Away from the tarmac, the Range struts its stuff with an array of amazing off-road technology. You can set the second-generation Terrain Response central rotary dial to automatically adapt to the type of surface on which you are driving — or manually override it to one of the five settings: general driving; grass, gravel and snow; mud and ruts; sand and ‘rock crawl’. Basically, the new model’s systems can sense the ground conditions and make adjustments automatically without any intervention from the driver. This means the most demanding off-roading can be handled and enjoyed by mere mortals.
Alex Heslop, Range Rover chief programme engineer, says the automatic mode has “moved the game on.” “Even non-expert drivers will be able to benefit from the system’s full capabilities, confident that the vehicle is configured in the best possible way for each moment of their journey, however tough the conditions.” And it can swim an even-deeper 900mm thanks to special channels under the bonnet, so you will be more comfortable on the road behind Ibn Battuta Mall when the local flooding happens in the area. Punters have a choice of two petrol engines (5.0-litre 370bhp V8 and 503bhp Supercharged V8), paired with an eight-speed auto.
The drive in Morocco threw up searing desert, rocks, flowing river beds, frightening, but spectacular mountain passes and potholes that would have done Vietnam’s tunnel rats proud. The big lump bested them all without breaking sweat. It was all part of an epic drive that would have endeared the vehicle to Bond and no one was left either shaken or stirred. The Range is tasteful and luxurious, but tough as an old boot underneath. On the road it presented a quiet, refined drive and was tight around corners without any of that dodgy feel from many other 4X4s.
Many major improvements stem from the vehicle having been on a healthy diet. The Range Rover is the first SUV to be made all of lightweight aluminium, another technological innovation, cutting its weight by 420kg. It makes the vehicle more agile and also the most aerodynamic Range Rover ever. Fuel economy is boosted and pollution levels reduced. But the weight loss is felt by the improved handling, overall lighter ‘feel’, general ride comfort and far better pick-up during the acceleration. The outgoing model was quick but in a Jonah Lomu way. Your tester is a gentleman of height and girth.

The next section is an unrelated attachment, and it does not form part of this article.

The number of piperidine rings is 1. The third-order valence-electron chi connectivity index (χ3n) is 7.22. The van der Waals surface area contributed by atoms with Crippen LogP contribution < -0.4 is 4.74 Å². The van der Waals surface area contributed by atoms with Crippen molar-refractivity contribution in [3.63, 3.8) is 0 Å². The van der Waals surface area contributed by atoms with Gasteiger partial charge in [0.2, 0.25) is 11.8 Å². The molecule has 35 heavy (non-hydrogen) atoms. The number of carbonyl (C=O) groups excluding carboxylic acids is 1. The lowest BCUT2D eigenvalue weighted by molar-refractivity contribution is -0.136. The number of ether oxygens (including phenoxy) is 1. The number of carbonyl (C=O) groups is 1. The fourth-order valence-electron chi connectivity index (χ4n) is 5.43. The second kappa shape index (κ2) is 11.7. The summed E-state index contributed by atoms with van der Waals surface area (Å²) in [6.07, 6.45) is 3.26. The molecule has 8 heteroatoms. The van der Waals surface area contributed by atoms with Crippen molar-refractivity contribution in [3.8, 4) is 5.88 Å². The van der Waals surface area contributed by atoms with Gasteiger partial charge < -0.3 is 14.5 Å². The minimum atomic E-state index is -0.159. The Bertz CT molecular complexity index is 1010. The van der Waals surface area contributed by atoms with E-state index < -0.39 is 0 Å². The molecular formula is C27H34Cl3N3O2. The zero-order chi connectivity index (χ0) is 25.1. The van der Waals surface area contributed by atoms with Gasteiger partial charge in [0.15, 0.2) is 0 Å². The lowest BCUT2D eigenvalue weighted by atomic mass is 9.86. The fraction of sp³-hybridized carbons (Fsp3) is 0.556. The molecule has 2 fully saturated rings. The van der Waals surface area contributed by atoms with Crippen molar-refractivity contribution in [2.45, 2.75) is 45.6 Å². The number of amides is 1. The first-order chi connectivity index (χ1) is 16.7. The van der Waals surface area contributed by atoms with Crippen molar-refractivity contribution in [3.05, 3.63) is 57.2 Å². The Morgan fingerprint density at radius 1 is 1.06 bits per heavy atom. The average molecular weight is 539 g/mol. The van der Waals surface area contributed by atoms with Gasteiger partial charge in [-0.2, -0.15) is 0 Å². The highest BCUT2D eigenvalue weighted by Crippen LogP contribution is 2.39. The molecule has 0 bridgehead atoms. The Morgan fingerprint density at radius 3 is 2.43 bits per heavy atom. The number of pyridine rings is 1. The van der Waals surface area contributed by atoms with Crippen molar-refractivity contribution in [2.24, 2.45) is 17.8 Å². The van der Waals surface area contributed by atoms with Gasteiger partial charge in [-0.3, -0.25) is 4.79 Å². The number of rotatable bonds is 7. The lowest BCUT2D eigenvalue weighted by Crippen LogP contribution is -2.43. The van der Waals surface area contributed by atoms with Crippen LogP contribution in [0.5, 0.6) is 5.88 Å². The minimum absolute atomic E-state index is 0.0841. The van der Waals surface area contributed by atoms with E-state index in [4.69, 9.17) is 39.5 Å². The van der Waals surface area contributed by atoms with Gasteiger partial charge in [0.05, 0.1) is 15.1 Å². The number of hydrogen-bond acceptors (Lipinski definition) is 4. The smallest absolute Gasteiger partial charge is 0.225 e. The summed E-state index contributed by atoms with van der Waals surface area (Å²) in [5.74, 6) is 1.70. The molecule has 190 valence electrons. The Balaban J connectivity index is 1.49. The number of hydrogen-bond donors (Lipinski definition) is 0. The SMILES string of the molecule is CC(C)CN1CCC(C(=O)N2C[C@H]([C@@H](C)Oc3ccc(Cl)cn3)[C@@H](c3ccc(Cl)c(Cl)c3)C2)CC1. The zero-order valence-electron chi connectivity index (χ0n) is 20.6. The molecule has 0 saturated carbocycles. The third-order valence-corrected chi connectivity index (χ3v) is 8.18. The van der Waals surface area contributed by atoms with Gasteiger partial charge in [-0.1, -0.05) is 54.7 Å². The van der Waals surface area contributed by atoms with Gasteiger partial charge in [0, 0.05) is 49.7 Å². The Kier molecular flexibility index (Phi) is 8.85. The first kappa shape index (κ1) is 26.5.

An extra 40mm in length has allowed Range Rover to add 118mm more legroom in the rear, along with electric reclining seats. This is most welcome as rear legroom has long been a gripe concerning earlier models. Fuel consumption and pollution are further reduced due to the latest ‘stop-start’ technology which, cuts out the engine when it is idling. And there’s more eco-friendliness on the way as the line-up will soon be joined by the first-ever mega-green diesel-electric hybrid Range Rover. I’m an unabashed fan of uncluttered dashboards and the number of dials and switches has been reduced by 50 per cent to give it a cleaner look and make it easier to find your way around.
It begs the question why there were so many before, but it also shows that the automaker has been listening to customers. If you’re keeping a boat at Dubai Marina you’ll be pleased to know the Range Rover boasts towing weight of 3.5 tonnes. A dud air-con is the kiss of death in the Gulf but this one is a gem. It was tested at up to 50°C in the UAE, we were informed. The wedge will be serious if you want this vehicle so we might not see a great deal of these luxury off-roaders being driven from the UAE to Oman for a weekend’s blitz of the rock-faces, dunes and wadis.
For many, the only damage to the Range is likely to be when the paintwork gets scratched by some drongo in the car park at Spinneys. There’s something posh and cool about being at the wheel of a Range Rover and it stems from sitting high and being master of all you survey. A Range Rover is obviously about prestige and the loyal customers in the Gulf will write out a cheque for the model, irrespective of whether there are many improvements, such as it does, it’s lighter, more environmentally friendly, fuel efficient and so on. But many of the potential buyers at the top end of the executive motoring segment will like the sound of all that.
One thing is for sure, the criticism of the vehicle once slammed by some as a
gas-guzzling ‘Chelsea tractor’, is a thing of the past. Now all we need is for the picture to go up on the wall at the airport at Essaouira — that’s when you’ve really made it.